This adds another layer of timeliness and wistful urgency to Smith’s book — today, as the web continues to grow better at giving us more of what we’re looking for, it also grows exponentially worse at helping us discover what we don’t yet know we ought to know, those invaluable unknown-unknowns. The internet is a magnificent and vitalizing medium in so many ways, but also an unforgiving one in others — amid this echo chamber of our existing convictions and interests, we are nursed on the belief that what isn’t online either doesn’t matter or doesn’t exist at all. And yet the vast majority of human knowledge, what Vannevar Bush memorably called “the common record” as he envisioned the web in 1945, lives in out-of-print books and archives and other materials of which the web makes no mark and thus takes no notice. The public library is the closest thing we have to a time machine of human wisdom, to say nothing of its essential role in democracy.

The Globe Chandelier at the Los Angeles Public Library, from Robert Dawson's book 'The Public Library.' Click image for more.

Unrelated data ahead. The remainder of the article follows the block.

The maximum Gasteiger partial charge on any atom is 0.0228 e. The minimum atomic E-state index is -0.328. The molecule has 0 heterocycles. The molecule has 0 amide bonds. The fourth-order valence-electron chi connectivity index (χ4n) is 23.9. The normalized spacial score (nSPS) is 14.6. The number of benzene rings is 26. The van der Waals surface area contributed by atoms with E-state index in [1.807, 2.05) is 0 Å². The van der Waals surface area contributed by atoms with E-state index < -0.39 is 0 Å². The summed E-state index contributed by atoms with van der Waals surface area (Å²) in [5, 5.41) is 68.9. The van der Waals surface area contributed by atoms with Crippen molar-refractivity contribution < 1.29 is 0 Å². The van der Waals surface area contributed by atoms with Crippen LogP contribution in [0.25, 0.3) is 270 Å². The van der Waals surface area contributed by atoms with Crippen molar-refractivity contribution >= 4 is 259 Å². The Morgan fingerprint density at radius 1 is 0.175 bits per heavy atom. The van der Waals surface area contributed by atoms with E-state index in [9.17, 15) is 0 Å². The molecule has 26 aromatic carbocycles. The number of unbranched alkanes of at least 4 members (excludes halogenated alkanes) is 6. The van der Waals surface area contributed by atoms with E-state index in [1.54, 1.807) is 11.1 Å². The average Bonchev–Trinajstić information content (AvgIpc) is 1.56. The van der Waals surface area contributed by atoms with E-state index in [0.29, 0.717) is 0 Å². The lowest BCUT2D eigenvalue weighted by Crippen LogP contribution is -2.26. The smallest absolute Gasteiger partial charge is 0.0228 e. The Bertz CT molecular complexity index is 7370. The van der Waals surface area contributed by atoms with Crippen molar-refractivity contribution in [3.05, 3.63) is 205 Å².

Smith later adds:

I’m really serious about the library: that’s the best place to learn more. We did lots of other things when we were kids, like collecting bugs, and wild flowers, and frogs, and snakes, and stones—and in the library I promise you there will be a really expert book on each of these, and on many other subjects, written by people who’ve made a life study of those special things. There will be books about trees and radio sets and telescopes and badminton and Indian crafts and metal work, about how to make bows and arrows, how to swim, how to — oh, there’s no end. There’s even a book on how to find a how-to book.

Some silly grownup has even written a book on how to read a book.

The most memorable such silly grownup, of course, was Virginia Woolf, whose meditation on how to read a book is an infinitely rewarding classic.